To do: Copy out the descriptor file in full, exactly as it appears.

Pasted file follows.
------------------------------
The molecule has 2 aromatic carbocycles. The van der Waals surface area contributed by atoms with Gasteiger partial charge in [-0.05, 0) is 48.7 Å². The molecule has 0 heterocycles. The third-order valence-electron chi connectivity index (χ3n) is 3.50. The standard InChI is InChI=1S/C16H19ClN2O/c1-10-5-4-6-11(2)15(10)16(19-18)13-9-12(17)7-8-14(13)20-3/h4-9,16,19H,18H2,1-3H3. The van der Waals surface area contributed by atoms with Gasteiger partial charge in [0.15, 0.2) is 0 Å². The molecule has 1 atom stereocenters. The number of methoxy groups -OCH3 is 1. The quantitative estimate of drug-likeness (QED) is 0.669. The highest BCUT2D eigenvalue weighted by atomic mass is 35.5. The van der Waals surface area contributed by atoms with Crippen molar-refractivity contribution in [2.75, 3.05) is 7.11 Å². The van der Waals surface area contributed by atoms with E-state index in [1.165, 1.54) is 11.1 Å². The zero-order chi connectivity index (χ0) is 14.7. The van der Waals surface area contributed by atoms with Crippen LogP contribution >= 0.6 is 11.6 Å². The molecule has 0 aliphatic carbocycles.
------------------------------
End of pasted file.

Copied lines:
The molecule has 2 aromatic carbocycles. The van der Waals surface area contributed by atoms with Gasteiger partial charge in [-0.05, 0) is 48.7 Å². The molecule has 0 heterocycles. The third-order valence-electron chi connectivity index (χ3n) is 3.50. The standard InChI is InChI=1S/C16H19ClN2O/c1-10-5-4-6-11(2)15(10)16(19-18)13-9-12(17)7-8-14(13)20-3/h4-9,16,19H,18H2,1-3H3. The van der Waals surface area contributed by atoms with Gasteiger partial charge in [0.15, 0.2) is 0 Å². The molecule has 1 atom stereocenters. The number of methoxy groups -OCH3 is 1. The quantitative estimate of drug-likeness (QED) is 0.669. The highest BCUT2D eigenvalue weighted by atomic mass is 35.5. The van der Waals surface area contributed by atoms with Crippen molar-refractivity contribution in [2.75, 3.05) is 7.11 Å². The van der Waals surface area contributed by atoms with E-state index in [1.165, 1.54) is 11.1 Å². The zero-order chi connectivity index (χ0) is 14.7. The van der Waals surface area contributed by atoms with Crippen LogP contribution >= 0.6 is 11.6 Å². The molecule has 0 aliphatic carbocycles.